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Just wondering, is there any reason you're not just using the d3d matrix rotation functions, such as D3DMatrixRotationX() or D3DXMatrixRotationYawPitchRoll()? It sort of seems like your just recreating the wheel by doing these rotations yourself. When it comes to transforming vectors, these matrx transformation vectors are really useful. You don't even need to exactly know much math to use them. Just create a D3DXMATRIX object, set it with the matrix funciton you want, such as D3DXMatrixRotationYawPitchRoll(), then use D3DXVec3TransformCoord() to transform the vector.

Yaw is like looking left and right, the rotation on the y axis
Pitch is like looking up and down, the rotation on the x axis
Roll is like a barrel roll or whatever, the rotation on the z axis

When you say "locked camera" in the title, do you actually mean "camera locked"? because saying locked camera made me think that your camera wasn't moving or something, but that gave me an idea, I guess if i was working with this problem, I would try keeping the camera in a single position while i worked out the problem with it actually rotating and staying locked on the plane or cube, if you know what i mean. maybe your already doing it, or maybe it wouldn't help at all, just thought i would suggest it.

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I've tried doing what you said with no luck really. This is frustrating really.
could you show me how to implement the D3DXMatrixRotationYawPitchRoll() and D3DXVec3TransformCoord()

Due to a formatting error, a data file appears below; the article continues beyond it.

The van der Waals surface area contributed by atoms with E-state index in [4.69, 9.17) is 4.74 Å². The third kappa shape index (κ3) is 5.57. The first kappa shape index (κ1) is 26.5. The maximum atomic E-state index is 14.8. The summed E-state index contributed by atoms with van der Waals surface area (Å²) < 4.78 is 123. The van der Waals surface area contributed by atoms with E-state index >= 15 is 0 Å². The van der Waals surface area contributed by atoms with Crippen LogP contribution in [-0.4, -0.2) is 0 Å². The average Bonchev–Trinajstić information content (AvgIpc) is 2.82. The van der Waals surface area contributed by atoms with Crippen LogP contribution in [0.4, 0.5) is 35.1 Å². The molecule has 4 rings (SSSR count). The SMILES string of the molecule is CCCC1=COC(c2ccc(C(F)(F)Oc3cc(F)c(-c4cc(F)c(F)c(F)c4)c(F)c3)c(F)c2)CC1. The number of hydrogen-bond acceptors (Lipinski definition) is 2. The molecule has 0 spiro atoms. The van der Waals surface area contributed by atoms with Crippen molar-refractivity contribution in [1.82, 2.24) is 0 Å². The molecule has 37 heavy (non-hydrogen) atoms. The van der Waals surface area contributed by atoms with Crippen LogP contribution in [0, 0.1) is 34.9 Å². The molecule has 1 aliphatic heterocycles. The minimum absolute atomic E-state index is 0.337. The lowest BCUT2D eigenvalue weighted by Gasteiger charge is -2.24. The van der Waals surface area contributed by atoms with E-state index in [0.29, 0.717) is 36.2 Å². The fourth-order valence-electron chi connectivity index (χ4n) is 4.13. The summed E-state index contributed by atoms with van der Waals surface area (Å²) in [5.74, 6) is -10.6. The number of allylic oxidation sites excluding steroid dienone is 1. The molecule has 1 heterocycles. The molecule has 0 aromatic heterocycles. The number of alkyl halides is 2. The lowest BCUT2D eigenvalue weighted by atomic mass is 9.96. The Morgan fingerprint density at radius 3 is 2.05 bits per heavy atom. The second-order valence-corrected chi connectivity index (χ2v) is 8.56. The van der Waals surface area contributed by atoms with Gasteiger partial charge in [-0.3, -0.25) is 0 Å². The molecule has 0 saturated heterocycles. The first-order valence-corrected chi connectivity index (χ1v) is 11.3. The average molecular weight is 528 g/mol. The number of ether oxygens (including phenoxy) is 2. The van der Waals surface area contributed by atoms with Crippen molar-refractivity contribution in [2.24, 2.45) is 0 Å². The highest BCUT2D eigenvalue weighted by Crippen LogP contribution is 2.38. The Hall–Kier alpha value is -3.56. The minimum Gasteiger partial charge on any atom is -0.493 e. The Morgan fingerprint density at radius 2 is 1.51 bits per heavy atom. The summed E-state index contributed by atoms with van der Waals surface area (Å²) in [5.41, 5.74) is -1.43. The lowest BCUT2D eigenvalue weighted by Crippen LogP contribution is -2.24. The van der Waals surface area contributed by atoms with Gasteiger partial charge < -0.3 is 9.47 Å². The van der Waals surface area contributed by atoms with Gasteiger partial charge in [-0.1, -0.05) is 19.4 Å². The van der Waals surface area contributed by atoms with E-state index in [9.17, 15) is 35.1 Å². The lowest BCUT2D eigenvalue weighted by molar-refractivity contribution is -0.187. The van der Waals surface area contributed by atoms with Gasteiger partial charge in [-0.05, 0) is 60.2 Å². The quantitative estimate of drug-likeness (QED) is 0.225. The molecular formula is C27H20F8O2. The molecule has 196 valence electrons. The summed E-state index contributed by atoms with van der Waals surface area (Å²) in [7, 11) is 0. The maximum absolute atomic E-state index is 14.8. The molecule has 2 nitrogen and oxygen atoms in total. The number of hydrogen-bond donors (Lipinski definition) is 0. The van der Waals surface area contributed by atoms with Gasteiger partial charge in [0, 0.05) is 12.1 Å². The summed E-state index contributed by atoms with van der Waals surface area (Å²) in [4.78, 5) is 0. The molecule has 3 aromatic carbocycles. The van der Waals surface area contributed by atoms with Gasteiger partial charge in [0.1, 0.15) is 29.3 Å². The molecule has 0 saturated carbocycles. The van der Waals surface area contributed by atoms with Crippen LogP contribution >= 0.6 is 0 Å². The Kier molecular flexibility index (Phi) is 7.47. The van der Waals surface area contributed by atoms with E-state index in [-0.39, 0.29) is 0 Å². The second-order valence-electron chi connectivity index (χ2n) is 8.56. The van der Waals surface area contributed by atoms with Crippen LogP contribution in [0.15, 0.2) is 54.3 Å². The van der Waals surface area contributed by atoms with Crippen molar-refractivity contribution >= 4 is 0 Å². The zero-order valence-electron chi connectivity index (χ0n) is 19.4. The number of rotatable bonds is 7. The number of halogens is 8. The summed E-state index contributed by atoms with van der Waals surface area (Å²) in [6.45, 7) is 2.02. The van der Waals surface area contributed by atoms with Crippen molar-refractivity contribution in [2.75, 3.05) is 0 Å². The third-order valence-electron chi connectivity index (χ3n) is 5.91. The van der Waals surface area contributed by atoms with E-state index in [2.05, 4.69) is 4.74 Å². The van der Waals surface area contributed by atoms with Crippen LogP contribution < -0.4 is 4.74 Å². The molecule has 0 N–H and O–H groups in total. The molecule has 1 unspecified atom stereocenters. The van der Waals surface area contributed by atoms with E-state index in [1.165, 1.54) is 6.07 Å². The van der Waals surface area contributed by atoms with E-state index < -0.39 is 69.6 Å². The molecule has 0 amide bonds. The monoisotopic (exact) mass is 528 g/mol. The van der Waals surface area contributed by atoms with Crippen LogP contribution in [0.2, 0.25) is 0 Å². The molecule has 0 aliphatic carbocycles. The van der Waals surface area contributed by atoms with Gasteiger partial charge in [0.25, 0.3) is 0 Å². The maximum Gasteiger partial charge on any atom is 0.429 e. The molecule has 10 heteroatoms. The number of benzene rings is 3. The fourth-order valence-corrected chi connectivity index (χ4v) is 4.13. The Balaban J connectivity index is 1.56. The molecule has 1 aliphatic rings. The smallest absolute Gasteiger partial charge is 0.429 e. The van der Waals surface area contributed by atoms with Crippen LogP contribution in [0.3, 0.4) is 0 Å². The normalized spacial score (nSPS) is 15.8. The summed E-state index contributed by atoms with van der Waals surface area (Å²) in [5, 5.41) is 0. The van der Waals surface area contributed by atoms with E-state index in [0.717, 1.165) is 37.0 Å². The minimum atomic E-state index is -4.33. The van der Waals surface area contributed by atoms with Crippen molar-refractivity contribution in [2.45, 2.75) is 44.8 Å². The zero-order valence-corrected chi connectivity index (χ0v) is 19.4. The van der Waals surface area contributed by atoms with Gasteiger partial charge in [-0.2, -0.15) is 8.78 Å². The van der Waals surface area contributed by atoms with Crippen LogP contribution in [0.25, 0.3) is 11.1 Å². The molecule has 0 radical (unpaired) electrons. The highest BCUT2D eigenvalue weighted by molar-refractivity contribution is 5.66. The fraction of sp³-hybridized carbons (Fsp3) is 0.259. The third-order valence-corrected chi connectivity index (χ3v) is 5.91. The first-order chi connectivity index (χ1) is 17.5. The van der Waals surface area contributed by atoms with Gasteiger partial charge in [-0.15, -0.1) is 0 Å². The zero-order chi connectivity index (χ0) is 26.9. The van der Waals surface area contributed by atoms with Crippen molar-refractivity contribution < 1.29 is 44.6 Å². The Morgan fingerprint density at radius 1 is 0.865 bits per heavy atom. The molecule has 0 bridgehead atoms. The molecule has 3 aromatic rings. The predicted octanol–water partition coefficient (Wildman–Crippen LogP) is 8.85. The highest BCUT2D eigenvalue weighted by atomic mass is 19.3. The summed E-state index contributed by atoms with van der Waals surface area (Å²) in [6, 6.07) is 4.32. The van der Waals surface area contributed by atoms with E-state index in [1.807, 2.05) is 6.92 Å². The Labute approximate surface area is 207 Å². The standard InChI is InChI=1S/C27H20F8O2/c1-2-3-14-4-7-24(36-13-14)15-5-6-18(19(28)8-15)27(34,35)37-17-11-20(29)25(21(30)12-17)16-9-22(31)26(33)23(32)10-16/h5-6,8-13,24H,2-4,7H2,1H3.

this is what I tried
D3DXMatrixRotationYawPitchRoll(&look, two.getAX(), two.getAY(), two.getAZ());

look *= 20.0f;

D3DXVECTOR3 work = look;

work+=two.Position();

this just pretty much sets it to the left of the object and when I yaw it looks at the left of it and the camera follows it but when I pitch the camera just doesn't even move.
and the *20 is for the distance I was hoping to keep it away from the camera.

Thanks iedoc

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Ok i've figured it out!

I needed to do this

D3DXMATRIX pitch;

D3DXMatrixRotationYawPitchRoll(&pitch, two.getAX(), two.getAY(), two.getAZ()); [color="#008000"][color="#008000"]// Rotate based off ships rotation

D3DXVECTOR3 work = D3DXVECTOR3(0.0f, 5.0f, 20.0f); [color="#008000"][color="#008000"]// set how far up we want the camera and back

D3DXVec3TransformCoord(&work, &work, &pitch); [color="#008000"][color="#008000"]// transform the rotation matrix and the up and back vector into the vector

work+=two.Position();

and now it works perfectly.

But going back to the problem you guys started mentioning in the beginning. The upVector. It seems to not be cooperating with me at all and I'd like to slap it.

the vector is (0.0f, cos(two.getAY()), 0.0f) and at 90 degrees it flips the camera which is 90 degrees to soon. So I simply divided the angle by two cos(two.getAY()/2) and for some strange reason it still flips at 90 degrees...
Any ideas why?

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Let me try to help you out. You will want a "Forward" and "Right" vectors, where the forward is always pointing down the +z axis, and the Right is always pointing down the +x axis. These vectors will be used to update your cameras forward vector "target" and the cameras right vector. Then when updating the camera, you will use the yah pitch roll function with the amount of rotation on each axis you want, and update the forward and right vectors. You will then add the position of the camera to these vectors, and set them as the cameras forward and right vectors. Then to get the up vector, you will cross the cameras forward and right vector using [font="arial, sans-serif"]D3DXVec3Cross(). So i'll try to show you this in code, its code straight from my head so its probably not perfect and might not even work without some tweaks, but i hope it helps anyway[/font]

[font="arial, sans-serif"][color="#1C2837"][font="arial, verdana, tahoma, sans-serif"]D3DXVECTOR3 worldForward = [/font][/font][color="#1C2837"]D3DXVECTOR3( 0.0f, 0.0f, 1.0f );